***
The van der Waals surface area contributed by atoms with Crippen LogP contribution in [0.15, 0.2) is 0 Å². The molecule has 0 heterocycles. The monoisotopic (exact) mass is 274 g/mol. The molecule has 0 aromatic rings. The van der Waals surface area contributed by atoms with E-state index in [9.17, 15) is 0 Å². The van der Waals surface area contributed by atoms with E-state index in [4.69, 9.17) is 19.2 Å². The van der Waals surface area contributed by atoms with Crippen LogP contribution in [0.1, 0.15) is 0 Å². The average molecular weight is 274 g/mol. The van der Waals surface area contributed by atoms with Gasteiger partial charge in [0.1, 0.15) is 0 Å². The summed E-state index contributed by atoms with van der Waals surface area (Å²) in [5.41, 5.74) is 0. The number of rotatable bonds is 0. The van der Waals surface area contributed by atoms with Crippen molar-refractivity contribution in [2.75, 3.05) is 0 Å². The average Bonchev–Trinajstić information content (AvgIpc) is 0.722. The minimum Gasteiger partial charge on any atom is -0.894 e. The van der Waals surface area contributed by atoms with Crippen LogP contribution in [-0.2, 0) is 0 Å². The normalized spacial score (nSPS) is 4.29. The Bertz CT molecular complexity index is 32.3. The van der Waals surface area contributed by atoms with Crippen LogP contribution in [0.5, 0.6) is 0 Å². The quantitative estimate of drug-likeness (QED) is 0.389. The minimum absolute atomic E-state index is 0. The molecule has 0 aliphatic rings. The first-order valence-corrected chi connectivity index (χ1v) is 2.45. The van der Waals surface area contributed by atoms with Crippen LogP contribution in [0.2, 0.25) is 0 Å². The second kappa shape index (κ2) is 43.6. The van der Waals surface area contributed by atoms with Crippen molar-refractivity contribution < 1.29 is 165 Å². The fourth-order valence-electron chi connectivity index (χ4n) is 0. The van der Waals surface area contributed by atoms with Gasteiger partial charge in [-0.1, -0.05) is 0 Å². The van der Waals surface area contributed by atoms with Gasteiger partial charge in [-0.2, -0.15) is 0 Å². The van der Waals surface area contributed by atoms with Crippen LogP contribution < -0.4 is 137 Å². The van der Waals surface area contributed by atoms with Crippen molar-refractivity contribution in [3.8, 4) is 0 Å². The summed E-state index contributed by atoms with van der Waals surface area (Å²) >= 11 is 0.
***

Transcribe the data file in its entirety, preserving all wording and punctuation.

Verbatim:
The van der Waals surface area contributed by atoms with Crippen LogP contribution in [0.15, 0.2) is 0 Å². The molecule has 0 heterocycles. The monoisotopic (exact) mass is 274 g/mol. The molecule has 0 aromatic rings. The van der Waals surface area contributed by atoms with E-state index in [9.17, 15) is 0 Å². The van der Waals surface area contributed by atoms with E-state index in [4.69, 9.17) is 19.2 Å². The van der Waals surface area contributed by atoms with Crippen LogP contribution in [0.1, 0.15) is 0 Å². The average molecular weight is 274 g/mol. The van der Waals surface area contributed by atoms with Gasteiger partial charge in [0.1, 0.15) is 0 Å². The summed E-state index contributed by atoms with van der Waals surface area (Å²) in [5.41, 5.74) is 0. The number of rotatable bonds is 0. The van der Waals surface area contributed by atoms with Crippen molar-refractivity contribution in [2.75, 3.05) is 0 Å². The average Bonchev–Trinajstić information content (AvgIpc) is 0.722. The minimum Gasteiger partial charge on any atom is -0.894 e. The van der Waals surface area contributed by atoms with Crippen LogP contribution in [-0.2, 0) is 0 Å². The normalized spacial score (nSPS) is 4.29. The Bertz CT molecular complexity index is 32.3. The van der Waals surface area contributed by atoms with Crippen LogP contribution in [0.5, 0.6) is 0 Å². The quantitative estimate of drug-likeness (QED) is 0.389. The minimum absolute atomic E-state index is 0. The molecule has 0 aliphatic rings. The first-order valence-corrected chi connectivity index (χ1v) is 2.45. The van der Waals surface area contributed by atoms with Crippen LogP contribution in [0.2, 0.25) is 0 Å². The second kappa shape index (κ2) is 43.6. The van der Waals surface area contributed by atoms with Crippen molar-refractivity contribution < 1.29 is 165 Å². The fourth-order valence-electron chi connectivity index (χ4n) is 0. The van der Waals surface area contributed by atoms with Gasteiger partial charge in [-0.1, -0.05) is 0 Å². The van der Waals surface area contributed by atoms with Gasteiger partial charge in [-0.2, -0.15) is 0 Å². The van der Waals surface area contributed by atoms with Crippen LogP contribution < -0.4 is 137 Å². The van der Waals surface area contributed by atoms with Crippen molar-refractivity contribution in [3.8, 4) is 0 Å². The summed E-state index contributed by atoms with van der Waals surface area (Å²) >= 11 is 0.